We can also endorse getting rid of Israel, and maybe finally let red states secede into their Confederacy of Dunces.

    Maybe that will satisfy everyone’s grievances.

  77. Mister Bluster says:

    @just nutha:..The days when we could have made Moscow and Beijing disappear in flashes of light on some cold December night are long gone. And may have been long gone even back then,..
    I have a vague memory of my parents sitting on the front porch talking about what they would do if a another World War war began. I remember where we were living and I’m pretty sure it was before my brother was born in August of 1953. I would have been all of 5 years old. I remember them being anxious when they talked.
    At that age my only images of war were from the newsreels of tanks on the battlefields from the Korean War that I had seen on our very modern black and white TV.
    All I remember them saying when I asked about it was: “There are bad people in the world.”

  78. dazedandconfused says:

    @DK:

    How is asking how long the US would tolerate a shooting war on it’s border on a par with “When did you stop beating your wife?”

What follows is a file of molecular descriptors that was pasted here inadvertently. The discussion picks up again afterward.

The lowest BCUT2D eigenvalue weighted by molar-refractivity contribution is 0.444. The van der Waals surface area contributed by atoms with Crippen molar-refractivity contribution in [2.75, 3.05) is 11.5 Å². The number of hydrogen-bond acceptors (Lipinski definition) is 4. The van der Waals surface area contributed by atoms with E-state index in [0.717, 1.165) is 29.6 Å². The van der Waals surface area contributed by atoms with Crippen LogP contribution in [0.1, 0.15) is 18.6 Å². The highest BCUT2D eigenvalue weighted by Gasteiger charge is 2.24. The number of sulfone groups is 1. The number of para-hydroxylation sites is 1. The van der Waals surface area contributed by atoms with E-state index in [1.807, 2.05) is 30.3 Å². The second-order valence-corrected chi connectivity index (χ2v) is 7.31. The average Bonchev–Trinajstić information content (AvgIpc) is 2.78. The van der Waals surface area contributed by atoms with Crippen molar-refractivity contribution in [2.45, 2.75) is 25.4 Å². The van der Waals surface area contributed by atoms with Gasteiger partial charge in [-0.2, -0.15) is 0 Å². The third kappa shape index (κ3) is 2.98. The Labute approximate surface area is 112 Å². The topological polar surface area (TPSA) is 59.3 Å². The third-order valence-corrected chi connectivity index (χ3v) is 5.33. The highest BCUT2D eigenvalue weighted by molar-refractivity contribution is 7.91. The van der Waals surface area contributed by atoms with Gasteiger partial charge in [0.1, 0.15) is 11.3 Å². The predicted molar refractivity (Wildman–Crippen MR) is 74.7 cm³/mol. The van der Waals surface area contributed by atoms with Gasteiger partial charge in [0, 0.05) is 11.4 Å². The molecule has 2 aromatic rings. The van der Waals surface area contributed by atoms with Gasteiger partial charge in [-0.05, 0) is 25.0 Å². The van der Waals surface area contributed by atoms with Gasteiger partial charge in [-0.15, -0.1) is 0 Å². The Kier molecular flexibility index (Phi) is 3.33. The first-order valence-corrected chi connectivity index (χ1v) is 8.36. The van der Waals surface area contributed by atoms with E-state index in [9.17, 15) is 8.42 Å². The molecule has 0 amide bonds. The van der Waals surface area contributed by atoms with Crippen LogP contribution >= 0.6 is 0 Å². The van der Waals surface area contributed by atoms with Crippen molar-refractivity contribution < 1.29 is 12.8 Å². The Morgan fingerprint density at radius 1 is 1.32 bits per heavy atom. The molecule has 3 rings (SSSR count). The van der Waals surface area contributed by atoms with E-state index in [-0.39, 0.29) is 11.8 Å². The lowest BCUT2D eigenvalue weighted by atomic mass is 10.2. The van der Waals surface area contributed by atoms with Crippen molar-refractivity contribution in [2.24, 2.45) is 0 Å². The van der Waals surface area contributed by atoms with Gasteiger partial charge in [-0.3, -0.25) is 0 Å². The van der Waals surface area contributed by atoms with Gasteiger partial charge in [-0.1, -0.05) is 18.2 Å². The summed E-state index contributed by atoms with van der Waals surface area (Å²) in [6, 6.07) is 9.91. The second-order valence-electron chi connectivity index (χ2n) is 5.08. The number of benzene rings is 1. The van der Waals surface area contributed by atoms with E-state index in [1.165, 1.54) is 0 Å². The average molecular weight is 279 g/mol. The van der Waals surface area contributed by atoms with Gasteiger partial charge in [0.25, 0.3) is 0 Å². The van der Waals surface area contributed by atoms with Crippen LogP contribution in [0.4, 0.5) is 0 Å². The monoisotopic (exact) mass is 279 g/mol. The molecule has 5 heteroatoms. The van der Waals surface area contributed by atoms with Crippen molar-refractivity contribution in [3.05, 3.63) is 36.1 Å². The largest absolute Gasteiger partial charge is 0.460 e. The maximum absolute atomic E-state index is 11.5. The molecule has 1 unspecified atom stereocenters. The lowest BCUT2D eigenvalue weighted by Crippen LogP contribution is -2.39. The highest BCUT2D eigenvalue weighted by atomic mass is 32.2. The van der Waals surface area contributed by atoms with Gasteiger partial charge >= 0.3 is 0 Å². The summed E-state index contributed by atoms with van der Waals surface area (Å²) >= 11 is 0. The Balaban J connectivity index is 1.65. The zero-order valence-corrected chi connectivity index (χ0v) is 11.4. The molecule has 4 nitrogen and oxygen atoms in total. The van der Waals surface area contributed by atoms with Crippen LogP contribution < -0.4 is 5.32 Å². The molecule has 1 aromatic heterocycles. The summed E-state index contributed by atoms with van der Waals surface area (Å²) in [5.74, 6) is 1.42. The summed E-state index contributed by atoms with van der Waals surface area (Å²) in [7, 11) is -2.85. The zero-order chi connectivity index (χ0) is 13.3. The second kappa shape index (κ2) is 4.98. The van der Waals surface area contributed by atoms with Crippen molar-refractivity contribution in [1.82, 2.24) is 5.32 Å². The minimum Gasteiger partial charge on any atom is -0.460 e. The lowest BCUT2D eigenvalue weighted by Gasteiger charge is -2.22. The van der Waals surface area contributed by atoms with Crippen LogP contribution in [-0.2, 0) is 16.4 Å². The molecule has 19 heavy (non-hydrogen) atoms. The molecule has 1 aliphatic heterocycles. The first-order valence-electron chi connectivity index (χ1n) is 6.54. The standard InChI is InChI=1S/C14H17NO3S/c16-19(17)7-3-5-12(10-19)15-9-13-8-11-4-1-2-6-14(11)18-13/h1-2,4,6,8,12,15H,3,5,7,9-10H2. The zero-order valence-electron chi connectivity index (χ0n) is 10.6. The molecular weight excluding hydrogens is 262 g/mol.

79. dazedandconfused says:

    @JohnSF: There’s a bit more to it than that.
    https://www.theguardian.com/world/2014/feb/21/ukraine-crisis-president-claims-deal-with-opposition-after-77-killed-in-kiev

    He forged an agreement with the opposition but the crowd in the square wouldn’t accept it, so it’s fair to say the mob was in control of the situation.

    Are you pretending this is how government normally works, thereby the pro-Russian factions in the Ukraine could not possibly have a legitimate gripe?

  80. Bob@Youngstown says:

    There is a serious separatist movement in Quebec.
    Only a matter of time before France deploys peacekeepers to the region.

    1
  81. drj says:

    @dazedandconfused:

    How is asking how long the US would tolerate a shooting war on it’s border on a par with “When did you stop beating your wife?”

    Assuming this was asked in good faith:

    Because, according to your analogy, the US would, first, have actively instigated said shooting war and, second, deployed army units (including armor and artillery) to take part in the fighting.

    And, third, followed this up by complaining that there is fighting going on.

    To put it slightly differently, what Russia is saying is basically this:

    “Why do you make me keep hitting you? You must stop it right now and do what I tell you, or I will start seriously fucking up your face.”